Contrary to these predictions, the Sun started the season with an outstanding 8–1 record. Soon, however, the team found itself in a disappointing slump. The Sun went on a five-game losing streak, the worst ever for a team under Mike Thibault. The team finished the regular season with a 21–13 record which placed them second in the Eastern Conference, only one game out of first place.[24] In the playoffs, the Sun's youth and inexperience caught up to them; the New York Liberty won game three on the Sun's home floor and for the second straight year, the Sun failed to advance to the Eastern Conference Finals.[25]

Exceeding many expectations during the 2008 rebuilding season, the Sun looked to come back even stronger in 2009. There was no reason to believe the Sun would not contend for playoff position. During the first six seasons the team has been in Connecticut, the Sun have tied the highest winning record of any team in the WNBA during that time period, posting a record of 127–77, translating into a winning percentage of .623, with the Detroit Shock having the same exact record for those six years. That success has reflected itself in the team's attendance, which has surged from 6,025 in 2003 to 7,644 in 2008.

The 2009 WNBA All-Star Game was held on July 25 at 3:30pm in the Mohegan Sun Arena. It was the second time the Sun had hosted the game. It was broadcast nationally on ABC (HD).[26] Like the two previous seasons, they would start the season on a struggling note. But they later won 7 out of their next 10 games, putting them in playoff position. Halfway through the season, however, there was a three-way tie for second place which included the Sun, the Dream, and the Mystics. The Sun, plagued by a late-season injury to all-star Asjha Jones missed the playoffs for the first time since moving from Orlando. Sun fans found an unwelcome and unfamiliar ending to the 2009 season. They finished overall with a 16–18 record and finished 6th in the East. After the team was ousted from playoff contention, Thibault said there would be changes.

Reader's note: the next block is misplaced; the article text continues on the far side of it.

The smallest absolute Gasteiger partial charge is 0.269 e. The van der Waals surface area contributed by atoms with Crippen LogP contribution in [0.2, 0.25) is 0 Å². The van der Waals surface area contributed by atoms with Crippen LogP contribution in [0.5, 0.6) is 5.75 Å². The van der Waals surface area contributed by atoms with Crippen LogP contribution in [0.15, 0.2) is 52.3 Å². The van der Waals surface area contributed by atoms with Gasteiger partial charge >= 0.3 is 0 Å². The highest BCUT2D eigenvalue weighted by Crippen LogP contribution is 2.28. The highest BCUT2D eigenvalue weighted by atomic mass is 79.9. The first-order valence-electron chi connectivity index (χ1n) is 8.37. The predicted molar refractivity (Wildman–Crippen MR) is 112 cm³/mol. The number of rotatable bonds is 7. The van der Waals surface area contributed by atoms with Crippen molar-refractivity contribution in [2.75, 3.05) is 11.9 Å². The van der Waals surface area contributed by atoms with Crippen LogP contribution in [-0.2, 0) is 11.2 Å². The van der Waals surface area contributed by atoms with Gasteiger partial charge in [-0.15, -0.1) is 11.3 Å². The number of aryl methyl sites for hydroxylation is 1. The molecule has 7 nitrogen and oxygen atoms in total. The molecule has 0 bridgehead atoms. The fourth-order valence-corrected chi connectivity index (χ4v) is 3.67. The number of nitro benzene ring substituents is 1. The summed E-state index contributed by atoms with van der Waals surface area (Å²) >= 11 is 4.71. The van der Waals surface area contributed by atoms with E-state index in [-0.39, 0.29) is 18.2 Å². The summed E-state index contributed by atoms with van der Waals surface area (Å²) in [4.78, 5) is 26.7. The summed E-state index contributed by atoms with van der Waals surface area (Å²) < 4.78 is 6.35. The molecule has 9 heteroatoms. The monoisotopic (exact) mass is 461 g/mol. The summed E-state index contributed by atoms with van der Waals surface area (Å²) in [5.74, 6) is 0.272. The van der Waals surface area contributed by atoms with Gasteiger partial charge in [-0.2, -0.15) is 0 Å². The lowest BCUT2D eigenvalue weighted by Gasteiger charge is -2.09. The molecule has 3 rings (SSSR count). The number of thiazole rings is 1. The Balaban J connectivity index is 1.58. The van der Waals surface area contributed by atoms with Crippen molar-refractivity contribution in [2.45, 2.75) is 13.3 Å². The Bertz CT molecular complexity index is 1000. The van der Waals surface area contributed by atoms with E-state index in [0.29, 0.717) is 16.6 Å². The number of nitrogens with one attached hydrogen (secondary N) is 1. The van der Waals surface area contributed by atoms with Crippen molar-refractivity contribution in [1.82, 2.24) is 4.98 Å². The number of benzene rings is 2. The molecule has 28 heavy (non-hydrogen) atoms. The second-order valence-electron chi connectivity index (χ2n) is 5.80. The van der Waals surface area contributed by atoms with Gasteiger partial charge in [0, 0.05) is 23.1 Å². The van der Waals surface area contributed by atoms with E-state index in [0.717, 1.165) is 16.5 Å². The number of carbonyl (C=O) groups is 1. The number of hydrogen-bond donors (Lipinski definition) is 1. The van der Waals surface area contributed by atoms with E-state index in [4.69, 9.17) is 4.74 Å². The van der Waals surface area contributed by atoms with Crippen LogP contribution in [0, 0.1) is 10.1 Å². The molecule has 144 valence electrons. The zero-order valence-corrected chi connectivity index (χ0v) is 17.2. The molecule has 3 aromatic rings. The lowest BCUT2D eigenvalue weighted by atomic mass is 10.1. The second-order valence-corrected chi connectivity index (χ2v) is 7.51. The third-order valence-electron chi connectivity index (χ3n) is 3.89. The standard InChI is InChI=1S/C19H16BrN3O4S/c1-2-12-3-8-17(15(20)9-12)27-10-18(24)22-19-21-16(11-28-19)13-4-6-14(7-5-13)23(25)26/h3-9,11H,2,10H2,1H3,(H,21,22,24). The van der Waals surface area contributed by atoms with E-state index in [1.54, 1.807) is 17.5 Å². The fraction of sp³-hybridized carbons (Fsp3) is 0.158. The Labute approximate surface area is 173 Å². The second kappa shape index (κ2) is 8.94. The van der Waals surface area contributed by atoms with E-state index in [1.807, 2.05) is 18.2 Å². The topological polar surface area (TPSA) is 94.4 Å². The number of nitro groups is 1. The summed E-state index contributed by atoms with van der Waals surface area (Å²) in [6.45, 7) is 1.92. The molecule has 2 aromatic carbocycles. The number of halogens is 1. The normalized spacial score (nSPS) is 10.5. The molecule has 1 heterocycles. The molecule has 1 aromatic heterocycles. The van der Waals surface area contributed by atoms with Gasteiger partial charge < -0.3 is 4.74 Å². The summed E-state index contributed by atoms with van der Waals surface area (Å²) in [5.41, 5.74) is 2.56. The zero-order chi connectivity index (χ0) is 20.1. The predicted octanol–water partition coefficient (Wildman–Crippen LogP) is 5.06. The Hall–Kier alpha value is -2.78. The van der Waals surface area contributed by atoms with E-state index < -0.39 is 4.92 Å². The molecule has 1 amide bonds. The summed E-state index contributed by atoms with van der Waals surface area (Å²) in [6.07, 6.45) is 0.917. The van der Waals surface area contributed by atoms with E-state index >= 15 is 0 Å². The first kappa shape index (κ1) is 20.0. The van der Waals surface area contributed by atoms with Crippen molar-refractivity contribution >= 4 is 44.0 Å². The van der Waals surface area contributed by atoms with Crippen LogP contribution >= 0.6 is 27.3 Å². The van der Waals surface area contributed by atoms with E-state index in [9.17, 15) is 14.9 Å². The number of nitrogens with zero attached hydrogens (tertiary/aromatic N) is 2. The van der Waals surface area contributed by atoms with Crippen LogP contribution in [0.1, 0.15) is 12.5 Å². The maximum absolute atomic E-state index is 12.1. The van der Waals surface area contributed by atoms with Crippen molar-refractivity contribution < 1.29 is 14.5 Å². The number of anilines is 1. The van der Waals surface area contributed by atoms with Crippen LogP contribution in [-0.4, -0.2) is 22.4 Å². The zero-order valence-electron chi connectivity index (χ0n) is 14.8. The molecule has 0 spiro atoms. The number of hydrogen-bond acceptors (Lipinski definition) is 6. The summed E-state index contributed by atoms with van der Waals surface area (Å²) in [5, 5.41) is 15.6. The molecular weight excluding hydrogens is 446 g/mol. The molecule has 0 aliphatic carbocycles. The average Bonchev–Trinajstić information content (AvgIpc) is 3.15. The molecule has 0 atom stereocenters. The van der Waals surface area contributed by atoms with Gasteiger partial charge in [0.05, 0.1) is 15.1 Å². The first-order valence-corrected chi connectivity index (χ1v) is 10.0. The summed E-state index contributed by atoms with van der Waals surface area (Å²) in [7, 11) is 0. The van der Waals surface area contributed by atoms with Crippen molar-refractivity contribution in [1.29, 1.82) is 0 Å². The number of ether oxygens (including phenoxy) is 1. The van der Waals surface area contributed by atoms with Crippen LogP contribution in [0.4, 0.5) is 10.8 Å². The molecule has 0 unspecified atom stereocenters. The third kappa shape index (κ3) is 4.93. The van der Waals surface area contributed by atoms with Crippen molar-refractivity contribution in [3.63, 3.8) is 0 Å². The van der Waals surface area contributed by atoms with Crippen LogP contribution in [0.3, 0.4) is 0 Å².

After a late-season implosion in 2009, head coach Mike Thibault had to make some crucial decisions for a team whose culture completely broke down last year. Connecticut started its rebuilding process quickly, acquiring DeMya Walker in the Monarchs' dispersal draft. The Sun then snagged the first overall pick in the 2010 collegiate draft in a trade with the Minnesota Lynx; a trade that would have the Sun's most recognizable face in starting point guard Lindsay Whalen, along with the second overall pick, shipped to Minneapolis. This package netted the Sun Renee Montgomery, who would prove to be luxury in the deal. Thibault continued to reshape his roster after introducing Kara Lawson at a press conference as a new member of the Sun.[27] Lawson was formerly a member of the Monarchs' team that decimated the Sun's chances of a WNBA title. Lawson, along with Montgomery, formed a backcourt that would be able to dictate pace and bolster the Sun's perimeter arsenal attack. The Sun also signed reserves Anete Jēkabsone-Žogota and Tan White to multiyear contracts to solidify the Sun's revamped backcourt.